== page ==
This is a photo of the orchid that has long since slipped this mortal coil.  Or maybe the shower knobs.  Unfortunately, you can’t turn on both the overhead shower and the handheld thingy at the same time.

Fun Fact: When trained professionals installed the hardiplank siding, two of the nails came through the tile on the insert where we now keep soap and shampoo and stuff.  They have since been removed, but it’s a shame stupidity isn’t also painful.

LOOK!  The aforementioned dual sinks.  The next owners will love these!

If you look down here you’ll see the tile outside of the shower is kind of a slate gray.  If you ever come to visit you won’t see this tile because it’s been replaced with an exact replica.  In the first go-’round the tile pictured here selectively lifted itself from the subfloor because it was installed by trained professionals using the industry-standard combination of chewing gum and Elmer’s Glue.

The mirror is a shape I like to call “modified round”.  The lights are kind of old school.  Something I’d guess you’d find in Niccolo Tesla’s lab.

Fun Fact:  The slope of the stairwell is covered up by the storage cabinet in the photo below which makes the countertop uncomfortably high.

The live edge shelves are a nice touch, too.  They say, “a woman with taste lives here and never uses this room.”   These shelves currently house baseball caps mostly because that’s where you keep headwear. In the john. On a live edge shelf.  (Shannon won’t let me display them on the dresser in the master bedroom where I think they belong).

Fun Fact:  I once had an Eric Dickerson poster on my bathroom wall  . . . when I was an adult.  I’m so fancy! [SF: I have to jump in here.  I kid you not, when we first started dating, he also had a 36″ framed poster of Tony Gwynn titled “Bat Man” directly across from the toilet.  It was situated so that when you (or more specifically, I) sat down, eye level was just about even with Tony’s personal bat and balls.]

So there you have it.  One master bath fit for a king.  And if you were a ghost like Patrick Swayze (past or present) this is the view you’d have if you were haunting the master bedroom.  Notice no one can see your reflection in the mirrors?  Balu the cat is not even paying attention to you and he loves everyone.  Some ghost you are. [SF–yes he is–he’s looking at you through the mirror.  Duh.]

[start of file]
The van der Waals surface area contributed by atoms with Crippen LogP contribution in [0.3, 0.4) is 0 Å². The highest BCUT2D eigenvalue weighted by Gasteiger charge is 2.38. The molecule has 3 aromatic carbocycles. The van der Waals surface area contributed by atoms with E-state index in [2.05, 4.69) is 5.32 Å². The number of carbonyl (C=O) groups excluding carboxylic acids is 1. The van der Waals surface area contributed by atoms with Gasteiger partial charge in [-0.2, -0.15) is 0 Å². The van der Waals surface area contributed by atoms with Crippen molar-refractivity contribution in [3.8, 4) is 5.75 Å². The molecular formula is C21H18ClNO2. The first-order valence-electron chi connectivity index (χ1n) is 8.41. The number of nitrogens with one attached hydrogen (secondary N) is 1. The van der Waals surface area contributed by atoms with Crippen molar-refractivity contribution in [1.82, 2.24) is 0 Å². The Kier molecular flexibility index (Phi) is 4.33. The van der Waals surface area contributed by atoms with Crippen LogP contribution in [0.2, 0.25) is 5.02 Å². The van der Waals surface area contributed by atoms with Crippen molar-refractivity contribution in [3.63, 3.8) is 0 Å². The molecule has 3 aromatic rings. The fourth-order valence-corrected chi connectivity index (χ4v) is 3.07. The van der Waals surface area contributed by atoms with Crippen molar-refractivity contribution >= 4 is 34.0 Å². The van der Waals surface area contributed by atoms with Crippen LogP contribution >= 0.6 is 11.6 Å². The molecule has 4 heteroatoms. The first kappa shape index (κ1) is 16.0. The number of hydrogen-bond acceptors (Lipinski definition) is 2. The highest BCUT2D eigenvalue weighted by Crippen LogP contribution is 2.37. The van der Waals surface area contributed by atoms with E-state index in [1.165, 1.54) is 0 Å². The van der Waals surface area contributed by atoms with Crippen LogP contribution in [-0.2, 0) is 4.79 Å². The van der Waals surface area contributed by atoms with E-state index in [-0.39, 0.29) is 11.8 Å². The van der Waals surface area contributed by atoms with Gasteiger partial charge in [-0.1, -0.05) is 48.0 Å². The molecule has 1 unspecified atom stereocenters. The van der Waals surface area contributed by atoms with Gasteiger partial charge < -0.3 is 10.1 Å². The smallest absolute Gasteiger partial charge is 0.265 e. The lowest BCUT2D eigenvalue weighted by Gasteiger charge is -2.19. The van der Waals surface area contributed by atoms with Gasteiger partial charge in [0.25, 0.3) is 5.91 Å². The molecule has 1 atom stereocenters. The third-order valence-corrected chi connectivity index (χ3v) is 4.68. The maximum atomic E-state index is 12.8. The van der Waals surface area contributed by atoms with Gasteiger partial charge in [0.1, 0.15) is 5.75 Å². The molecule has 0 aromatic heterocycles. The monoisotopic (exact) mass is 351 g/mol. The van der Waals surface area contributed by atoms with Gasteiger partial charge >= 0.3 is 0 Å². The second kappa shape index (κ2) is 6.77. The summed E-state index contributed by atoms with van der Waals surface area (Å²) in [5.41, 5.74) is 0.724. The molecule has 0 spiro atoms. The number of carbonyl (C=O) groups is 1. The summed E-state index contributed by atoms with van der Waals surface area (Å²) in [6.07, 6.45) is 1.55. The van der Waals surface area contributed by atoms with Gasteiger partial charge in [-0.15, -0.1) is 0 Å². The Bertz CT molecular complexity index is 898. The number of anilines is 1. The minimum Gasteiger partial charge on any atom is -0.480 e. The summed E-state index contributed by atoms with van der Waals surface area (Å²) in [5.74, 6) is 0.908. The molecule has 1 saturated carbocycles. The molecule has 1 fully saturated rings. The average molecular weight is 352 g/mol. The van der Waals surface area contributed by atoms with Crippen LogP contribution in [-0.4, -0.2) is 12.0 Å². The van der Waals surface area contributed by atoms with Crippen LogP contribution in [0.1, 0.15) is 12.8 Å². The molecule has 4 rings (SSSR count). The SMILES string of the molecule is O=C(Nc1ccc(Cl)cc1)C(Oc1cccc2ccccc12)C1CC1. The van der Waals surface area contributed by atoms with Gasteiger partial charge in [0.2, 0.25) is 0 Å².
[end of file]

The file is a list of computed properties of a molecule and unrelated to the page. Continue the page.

Fun Fact:  The original design for the bathroom remodel had a pocket door which went overboard pretty quickly because it turns out you can buy a fully loaded Mercedes for what it costs to install just one pocket door.  Pocket doors are awesome though.  They make me feel like I’m the captain of a space ship. Which figures because they cost about the same. [SF:  because when I think of space travel, I definitely think of pocket doors.]

Master Bath Sources

Hand Shower: Grohe Power & Soul

Rain Shower: Grohe Euphoria Cosmopolitan

Shower Trim: Grohe Chrome Atrio

Vanity: Bosconi Contemporary Double Vanity

Faucets and TP holder: Delta Lahara

Mirror: Crate and Barrel Penarth Walnut Oval Wall Mirror

Live-edge Floating Shelves:NapaValleyHardwoods

Sconces: One Forty Three

Shower Bench: Like this: Teak Wood Oversized Shower Bench

Towels:Hotel Collection

I’ve got your summer dinner party dessert right here

I know I said we’d be all crazy-go-nuts cookie recipes for a while but I had to interrupt our regularly scheduled programming to bring you this Ina Garten inspired frozen key lime pie.  It is the perfect summer dessert.  I would know.  I’ve served it at three different dinners this summer to unequivocal (if not redundant) success.

I’m guessing many of you subscribe to Ina Garten which means you also got her recipe for frozen key lime pie earlier this summer.  The recipe arrived in my in-box just days before a small dinner party we were throwing and I stopped the presses on whatever dessert I had planned to make this baby.

With some changes.  First, I swapped-in spicy gingersnaps for the graham crackers.  Everyone knows citrus (especially limes) and ginger are summer besties.  I also added a layer of raspberry jam.  I’m glad I did this because the citrus filling is deliciously zingy and the sweet of the raspberry is a nice note.

Ina’s original recipe calls for fresh lime juice.  BUT the recipe is called frozen key lime pie.  As written, the recipe has no key to the key lime.  And I get it–‘aint nobody got time to juice 100 key limes for 3/4 C of liquid.  Luckily, many moons ago I read, or heard or osmotically gained the knowledge of Nellie and Joes key lime juice.  You can find it in most grocery stores and I always try to have some on hand.  Trust me, it’s good stuff.

I’ve played with the whipped cream topping decorations quite a bit.  I was fairly restrained for the above pie.  However I did another (and got no photographic evidence) where I covered the entire surface in whipped cream roses.